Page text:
GAGPROJECTS is proud to present Space Junky by Christian Lock.
Glossy surfaces and abstract, amorphously rounded or lazy geometric shapes characterise the new paintings by Christian Lock. The paintings elegant in themselves are as much constructions as they are paintings, directly referencing Modernism’s pure beauty.
The imperfect smoothness of the surfaces and their crisp, limit palette call to mind Mondrian, Reitfveld, de Stijl or even Malevich — possibly Modernity’s most prominent abstract artists working in the first quarter of the 20th century. In creating these new works Lock, revisits seminal works from the early Modernists: scrutinising forms and colours and infuses a new energy and materiality into the mix.
This is not a sentimental retrogressive approach to art making, Lock has for sometime sort to extend the possibilities of painting, experimenting with materials, systems of holding a 2 dimensional surface in space, or methods of production outside the traditional conventions.
To describe Christian Lock as a painter does not quite encompass the full nature of his practice – Lock works with painting, interrogating its component parts, examining their role and possibilities, before pulling them back together in the final object. This impulse to push past the traditional limits of painting draws a lineage from Lock to the ideas of late 1960s Californian Minimalism, or Light and Space art. Referred to as the ‘Finish Fetish’ artists, those working in this manner aligned their aesthetics with the car and surf culture prevalent in California, appropriating new and innovative industrial materials such as resins, plastics and auto enamels. The resulting reflective forms acknowledged light and space as integral considerations, working to remove the boundaries between painting, sculpture and architecture.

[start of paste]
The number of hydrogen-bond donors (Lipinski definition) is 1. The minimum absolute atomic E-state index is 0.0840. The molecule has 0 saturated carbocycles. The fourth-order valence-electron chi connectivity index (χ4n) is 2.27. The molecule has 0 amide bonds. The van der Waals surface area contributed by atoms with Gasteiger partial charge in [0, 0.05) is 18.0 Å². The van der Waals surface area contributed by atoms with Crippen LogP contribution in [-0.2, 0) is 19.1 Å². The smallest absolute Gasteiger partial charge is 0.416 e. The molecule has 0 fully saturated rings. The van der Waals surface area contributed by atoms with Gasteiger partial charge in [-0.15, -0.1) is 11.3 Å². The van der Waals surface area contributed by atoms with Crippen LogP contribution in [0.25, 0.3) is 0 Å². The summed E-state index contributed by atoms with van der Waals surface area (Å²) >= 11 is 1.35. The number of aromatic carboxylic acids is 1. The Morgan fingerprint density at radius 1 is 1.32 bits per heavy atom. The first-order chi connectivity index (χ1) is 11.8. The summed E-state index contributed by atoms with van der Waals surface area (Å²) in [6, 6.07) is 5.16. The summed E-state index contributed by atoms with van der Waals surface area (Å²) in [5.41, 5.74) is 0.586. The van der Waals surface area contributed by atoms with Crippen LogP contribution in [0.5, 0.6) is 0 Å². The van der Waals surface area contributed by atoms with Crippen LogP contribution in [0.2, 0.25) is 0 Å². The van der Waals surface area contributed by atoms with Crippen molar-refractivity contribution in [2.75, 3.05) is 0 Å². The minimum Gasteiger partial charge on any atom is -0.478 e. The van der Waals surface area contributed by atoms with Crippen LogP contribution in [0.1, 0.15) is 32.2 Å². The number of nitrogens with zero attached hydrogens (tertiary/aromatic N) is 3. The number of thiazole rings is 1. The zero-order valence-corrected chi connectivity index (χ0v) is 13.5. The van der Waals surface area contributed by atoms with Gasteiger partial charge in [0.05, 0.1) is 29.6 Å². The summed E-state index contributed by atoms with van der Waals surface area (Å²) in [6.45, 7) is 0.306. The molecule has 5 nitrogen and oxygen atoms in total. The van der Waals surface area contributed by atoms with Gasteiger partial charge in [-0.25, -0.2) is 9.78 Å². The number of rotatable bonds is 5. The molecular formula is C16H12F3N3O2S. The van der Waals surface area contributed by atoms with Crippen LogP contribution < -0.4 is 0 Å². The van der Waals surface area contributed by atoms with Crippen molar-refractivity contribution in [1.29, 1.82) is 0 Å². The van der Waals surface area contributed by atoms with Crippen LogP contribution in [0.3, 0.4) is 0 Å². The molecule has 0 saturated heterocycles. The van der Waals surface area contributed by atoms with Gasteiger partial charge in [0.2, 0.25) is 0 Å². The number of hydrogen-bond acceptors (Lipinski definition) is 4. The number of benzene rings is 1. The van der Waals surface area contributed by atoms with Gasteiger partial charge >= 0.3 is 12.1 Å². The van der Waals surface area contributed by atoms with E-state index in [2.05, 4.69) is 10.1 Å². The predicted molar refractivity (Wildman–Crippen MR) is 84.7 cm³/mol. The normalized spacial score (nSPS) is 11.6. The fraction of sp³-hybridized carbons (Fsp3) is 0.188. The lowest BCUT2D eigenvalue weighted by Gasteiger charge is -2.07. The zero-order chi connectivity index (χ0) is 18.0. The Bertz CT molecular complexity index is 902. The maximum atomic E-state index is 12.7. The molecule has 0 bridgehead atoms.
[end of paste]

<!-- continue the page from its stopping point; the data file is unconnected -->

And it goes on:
Lock’s recent work pushes these materials, testing their gestural qualities and their potential to break free from the two-dimensional plane. Their molded surfaces appear casual, even accidental, but time spent with them reveals their careful composition. The works in Space Junky are a balance of experimentation and control: areas of deliberate molding steady the liquid drips; smooth and glossy, mechanical geometry provides a counterpoint to liquid biomorphic forms.
- Gillian Brown, Curator, Samstag Museum of Art, Uni of South Australia, 2018